Lightweight HTTP client

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1.2.1 2022-03-25 13:55 UTC


Buzz - Scripted HTTP browser

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Buzz is a lightweight (<1000 lines of code) PHP 7.1 library for issuing HTTP requests. The library includes three clients: FileGetContents, Curl and MultiCurl. The MultiCurl supports batch requests and HTTP2 server push.


Install by running:

composer require kriswallsmith/buzz

You do also need to install a PSR-17 request/response factory. Buzz uses that factory to create PSR-7 requests and responses. Install one from this list.


composer require nyholm/psr7


This page will just show you the basics, please read the full documentation.

use Buzz\Browser;
use Buzz\Client\FileGetContents;

$client = new FileGetContents(new Psr17ResponseFactory());
$browser = new Browser($client, new Psr17RequestFactory());
$response = $browser->get('');

echo $browser->getLastRequest()."\n";
// $response is a PSR-7 object.
echo $response->getStatusCode();

You can also use the low-level HTTP classes directly.

use Buzz\Client\FileGetContents;

$request = new PSR7Request('GET', '');

$client = new FileGetContents(new Psr17ResponseFactory());
$response = $client->sendRequest($request, ['timeout' => 4]);

echo $response->getStatusCode();


The two new Psr17ResponseFactory() and new Psr17RequestFactory() are placeholders for whatever PSR-17 factory you choose. If you use nyholm/psr7 then the example above would start like:

use Buzz\Browser;
use Buzz\Client\FileGetContents;
use Nyholm\Psr7\Factory\Psr17Factory;

$client = new FileGetContents(new Psr17Factory());
$browser = new Browser($client, new Psr17Factory());
$response = $browser->get('');

HTTP2 server push

Buzz MultiCurl client support HTTP2 server push.

use Buzz\Client\MultiCurl;
use Nyholm\Psr7\Factory\Psr17Factory;
use Nyholm\Psr7\Request;

$client = new MultiCurl(new Psr17Factory());

$start = microtime(true);
$response = $client->sendRequest(new Request('GET', '', [], null, '2.0'));
$timeFirstRequest = microtime(true) - $start;

// Parse response to find asset version. 
$body = $response->getBody()->__toString();
$id = null;
if (preg_match('#/serverpush/static/style.css\?([0-9]+)#sim', $body, $matches)) {
    $id = $matches[1];

// Make two new requests
$start = microtime(true);
$client->sendRequest(new Request('GET', ''.$id));
$client->sendRequest(new Request('GET', ''.$id));
$timeOtherRequests = microtime(true) - $start;

echo 'First: '.$timeFirstRequest."\n";
echo 'Other: '.$timeOtherRequests."\n";

Since the two other requests was pushed, we spend no time fetching those.

First: 1.04281
Other: 0.00027

You can configure what request you want to accept as pushed with the push_function_callback option.

The Idea of Buzz

Buzz was created by Kris Wallsmith back in 2010. The project grown very popular over the years with more than 7 million downloads.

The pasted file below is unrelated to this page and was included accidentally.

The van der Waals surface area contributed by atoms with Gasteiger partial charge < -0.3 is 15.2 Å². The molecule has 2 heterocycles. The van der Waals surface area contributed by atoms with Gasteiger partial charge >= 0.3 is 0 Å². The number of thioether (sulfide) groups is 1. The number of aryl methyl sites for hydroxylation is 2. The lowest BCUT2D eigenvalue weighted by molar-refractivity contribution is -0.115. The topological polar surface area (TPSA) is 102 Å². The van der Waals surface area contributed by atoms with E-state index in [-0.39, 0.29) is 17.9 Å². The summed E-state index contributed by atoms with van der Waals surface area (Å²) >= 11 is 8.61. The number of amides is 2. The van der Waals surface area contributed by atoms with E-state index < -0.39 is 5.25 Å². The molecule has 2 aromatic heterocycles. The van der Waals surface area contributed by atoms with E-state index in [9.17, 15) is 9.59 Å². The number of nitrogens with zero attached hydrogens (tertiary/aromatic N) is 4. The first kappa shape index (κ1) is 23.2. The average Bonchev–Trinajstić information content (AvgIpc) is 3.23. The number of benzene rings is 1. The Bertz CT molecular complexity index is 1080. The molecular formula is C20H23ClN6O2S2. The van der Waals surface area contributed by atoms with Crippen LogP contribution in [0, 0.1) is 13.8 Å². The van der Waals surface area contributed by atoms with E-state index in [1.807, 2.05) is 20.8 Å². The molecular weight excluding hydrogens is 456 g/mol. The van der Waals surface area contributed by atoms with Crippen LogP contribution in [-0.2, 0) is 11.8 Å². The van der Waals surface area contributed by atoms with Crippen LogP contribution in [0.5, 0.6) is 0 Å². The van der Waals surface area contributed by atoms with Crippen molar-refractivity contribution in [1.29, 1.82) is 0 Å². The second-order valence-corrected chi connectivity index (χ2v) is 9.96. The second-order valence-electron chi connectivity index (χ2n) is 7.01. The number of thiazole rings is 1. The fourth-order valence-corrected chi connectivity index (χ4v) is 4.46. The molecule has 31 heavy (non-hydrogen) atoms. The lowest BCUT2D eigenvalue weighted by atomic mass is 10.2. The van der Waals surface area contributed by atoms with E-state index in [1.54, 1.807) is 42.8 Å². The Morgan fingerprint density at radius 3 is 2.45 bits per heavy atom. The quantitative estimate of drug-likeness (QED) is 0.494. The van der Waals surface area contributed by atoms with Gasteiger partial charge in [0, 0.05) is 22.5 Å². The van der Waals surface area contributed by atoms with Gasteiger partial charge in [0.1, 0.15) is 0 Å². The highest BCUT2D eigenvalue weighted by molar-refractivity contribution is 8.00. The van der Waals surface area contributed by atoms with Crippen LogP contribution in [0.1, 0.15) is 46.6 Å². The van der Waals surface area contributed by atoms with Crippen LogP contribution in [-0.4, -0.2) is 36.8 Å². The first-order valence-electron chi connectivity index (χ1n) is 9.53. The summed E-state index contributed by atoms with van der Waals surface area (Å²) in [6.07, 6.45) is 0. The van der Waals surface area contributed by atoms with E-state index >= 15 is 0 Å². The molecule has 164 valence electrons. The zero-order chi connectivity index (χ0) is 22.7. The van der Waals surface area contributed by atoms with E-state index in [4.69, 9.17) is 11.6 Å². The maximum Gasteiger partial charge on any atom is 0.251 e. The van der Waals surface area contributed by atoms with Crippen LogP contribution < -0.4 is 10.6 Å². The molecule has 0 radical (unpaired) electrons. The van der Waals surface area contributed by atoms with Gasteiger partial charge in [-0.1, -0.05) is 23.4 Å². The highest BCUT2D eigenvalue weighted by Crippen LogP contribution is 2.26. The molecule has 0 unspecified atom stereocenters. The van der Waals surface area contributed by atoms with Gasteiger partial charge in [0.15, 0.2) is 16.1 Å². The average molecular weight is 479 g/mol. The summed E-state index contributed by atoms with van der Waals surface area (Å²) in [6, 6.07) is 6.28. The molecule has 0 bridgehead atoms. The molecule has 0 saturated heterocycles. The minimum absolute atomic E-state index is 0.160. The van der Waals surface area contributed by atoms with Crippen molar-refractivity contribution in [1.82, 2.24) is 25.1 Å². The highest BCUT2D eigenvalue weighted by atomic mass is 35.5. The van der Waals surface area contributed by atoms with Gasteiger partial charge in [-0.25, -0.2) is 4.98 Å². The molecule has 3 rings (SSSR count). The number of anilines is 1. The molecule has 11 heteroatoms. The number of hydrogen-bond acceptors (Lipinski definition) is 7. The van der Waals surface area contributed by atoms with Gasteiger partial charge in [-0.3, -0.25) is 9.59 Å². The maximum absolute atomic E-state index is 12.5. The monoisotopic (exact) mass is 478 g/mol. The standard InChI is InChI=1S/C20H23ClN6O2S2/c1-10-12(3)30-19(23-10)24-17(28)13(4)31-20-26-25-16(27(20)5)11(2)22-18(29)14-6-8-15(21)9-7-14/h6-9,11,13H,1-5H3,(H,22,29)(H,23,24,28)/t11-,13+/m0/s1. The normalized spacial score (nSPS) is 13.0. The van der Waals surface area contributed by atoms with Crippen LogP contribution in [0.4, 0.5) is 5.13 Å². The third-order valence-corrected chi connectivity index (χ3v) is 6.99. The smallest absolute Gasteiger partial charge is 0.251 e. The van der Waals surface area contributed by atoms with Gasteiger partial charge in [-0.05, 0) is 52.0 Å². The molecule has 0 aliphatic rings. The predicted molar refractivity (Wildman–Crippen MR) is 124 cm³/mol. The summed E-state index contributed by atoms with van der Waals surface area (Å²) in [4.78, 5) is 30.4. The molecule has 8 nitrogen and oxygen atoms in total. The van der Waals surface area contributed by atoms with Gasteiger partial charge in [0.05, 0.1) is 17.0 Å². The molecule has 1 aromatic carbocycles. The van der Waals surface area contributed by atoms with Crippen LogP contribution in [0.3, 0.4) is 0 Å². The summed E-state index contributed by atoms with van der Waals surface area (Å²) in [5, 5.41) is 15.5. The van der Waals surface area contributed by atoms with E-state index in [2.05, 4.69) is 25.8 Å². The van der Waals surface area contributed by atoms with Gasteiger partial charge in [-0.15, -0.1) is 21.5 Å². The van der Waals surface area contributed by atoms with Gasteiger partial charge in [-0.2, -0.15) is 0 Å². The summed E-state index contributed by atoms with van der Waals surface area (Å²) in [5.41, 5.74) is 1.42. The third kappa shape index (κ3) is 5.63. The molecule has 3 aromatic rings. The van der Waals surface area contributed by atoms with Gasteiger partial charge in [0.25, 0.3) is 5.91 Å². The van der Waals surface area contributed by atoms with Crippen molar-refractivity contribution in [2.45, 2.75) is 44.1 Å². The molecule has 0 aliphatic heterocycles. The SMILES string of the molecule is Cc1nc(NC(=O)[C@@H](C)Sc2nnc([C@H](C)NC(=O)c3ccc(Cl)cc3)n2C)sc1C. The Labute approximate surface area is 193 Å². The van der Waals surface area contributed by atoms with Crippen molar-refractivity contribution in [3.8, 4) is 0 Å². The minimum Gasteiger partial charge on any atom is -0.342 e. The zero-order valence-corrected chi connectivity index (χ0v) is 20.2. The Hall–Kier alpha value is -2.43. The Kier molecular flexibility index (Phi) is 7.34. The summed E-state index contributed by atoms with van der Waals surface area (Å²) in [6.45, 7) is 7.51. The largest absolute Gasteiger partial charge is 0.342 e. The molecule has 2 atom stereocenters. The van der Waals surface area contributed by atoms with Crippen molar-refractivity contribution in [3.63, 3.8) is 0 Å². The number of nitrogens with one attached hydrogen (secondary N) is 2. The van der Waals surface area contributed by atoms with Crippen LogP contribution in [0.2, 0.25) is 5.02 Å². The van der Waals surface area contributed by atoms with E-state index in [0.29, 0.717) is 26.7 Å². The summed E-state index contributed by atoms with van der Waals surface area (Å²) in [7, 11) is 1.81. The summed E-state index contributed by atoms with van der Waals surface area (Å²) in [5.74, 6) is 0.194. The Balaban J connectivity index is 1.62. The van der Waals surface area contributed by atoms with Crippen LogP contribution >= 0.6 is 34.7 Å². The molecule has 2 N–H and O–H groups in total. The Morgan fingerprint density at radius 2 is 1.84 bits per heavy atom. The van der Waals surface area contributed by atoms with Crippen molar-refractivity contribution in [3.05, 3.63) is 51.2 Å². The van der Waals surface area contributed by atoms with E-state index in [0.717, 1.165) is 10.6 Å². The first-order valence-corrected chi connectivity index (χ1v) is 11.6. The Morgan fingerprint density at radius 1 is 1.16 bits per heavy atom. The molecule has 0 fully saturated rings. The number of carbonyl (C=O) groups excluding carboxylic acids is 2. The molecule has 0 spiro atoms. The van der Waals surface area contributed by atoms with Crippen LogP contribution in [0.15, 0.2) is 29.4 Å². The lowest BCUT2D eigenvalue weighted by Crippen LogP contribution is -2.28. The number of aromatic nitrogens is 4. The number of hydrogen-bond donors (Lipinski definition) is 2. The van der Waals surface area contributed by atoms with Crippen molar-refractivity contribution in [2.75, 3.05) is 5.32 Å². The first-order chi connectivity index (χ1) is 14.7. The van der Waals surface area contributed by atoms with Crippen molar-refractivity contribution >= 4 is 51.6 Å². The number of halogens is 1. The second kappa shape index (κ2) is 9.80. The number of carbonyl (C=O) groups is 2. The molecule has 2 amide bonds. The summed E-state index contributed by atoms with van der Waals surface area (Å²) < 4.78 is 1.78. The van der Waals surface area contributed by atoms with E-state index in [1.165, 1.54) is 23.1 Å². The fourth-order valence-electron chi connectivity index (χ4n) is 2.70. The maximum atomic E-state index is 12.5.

Since August 2017 Tobias Nyholm is maintaining this library. The idea of Buzz will still be the same, we should have a simple API and mimic browser behavior for easy testing. We should not reinvent the wheel and we should not be as powerful and flexible as other clients (ie Guzzle). We do, however, take performance very seriously.

We do love PSRs and this is a wish list of what PSR we would like to support:

  • PSR-1 (Code style)
  • PSR-2 (Code style)
  • PSR-4 (Auto loading)
  • PSR-7 (HTTP messages)
  • PSR-17 (HTTP factories)
  • PSR-18 (HTTP client)

The goal

Since the release of 1.0 Buzz has reached its goal of being a lightweight client that covers 90% of all use cases. There are no plans to actively develop new features or change the existing API. There are alternatives for people that wants an more actively maintained HTTP clients. One that is particularly popular and got a big community behind it is the
Symfony HTTP Client.


Buzz is great because it is small, simple and yet flexible. We are always happy to receive bug reports and bug fixes. We are also looking forward to review a pull request with a new middleware, especially if the middleware covers a common use case.

We will probably not accept any configuration option or feature to any of the clients or the Browser.

Backwards Compatibility Promise

We take backwards compatibility very seriously as you should do with any open source project. We strictly follow Semver. Please note that Semver works a bit different prior version 1.0.0. Minor versions prior 1.0.0 are allow to break backwards compatibility.

Being greatly inspired by Symfony's bc promise, we have adopted their method of deprecating classes, interfaces and functions.

Running the tests

There are 2 kinds of tests for this library; unit tests and integration tests. They can be run separably by:

./vendor/bin/phpunit --testsuite Unit
./vendor/bin/phpunit --testsuite Integration

The integration tests makes real HTTP requests to a webserver. There are two different webservers used by our integration tests. A real Nginx server and PHP's built in webserver. The tests that runs with PHP's webserver are provided by php-http/client-integration-tests.

To start the server, open terminal A and run:


The other type of integration tests are using Nginx. We use Docker to start the Nginx server.

docker build -t buzz/tests .
docker run -d -p buzz/tests

You are now ready to run the integration tests

./vendor/bin/phpunit --testsuite Integration

Test Server Push

To use HTTP/2 server push you need to run the very latest PHP version. PHP also need to use cUrl > 7.61.1 and be compiled with libnghttp2. You can use docker:

composer update
docker run -it --rm --name php-latest -v  "$PWD":/usr/src/myapp -w /usr/src/myapp tommymuehle/docker-alpine-php-nightly \
  php vendor/bin/phpunit tests/Integration/MultiCurlServerPushTest.php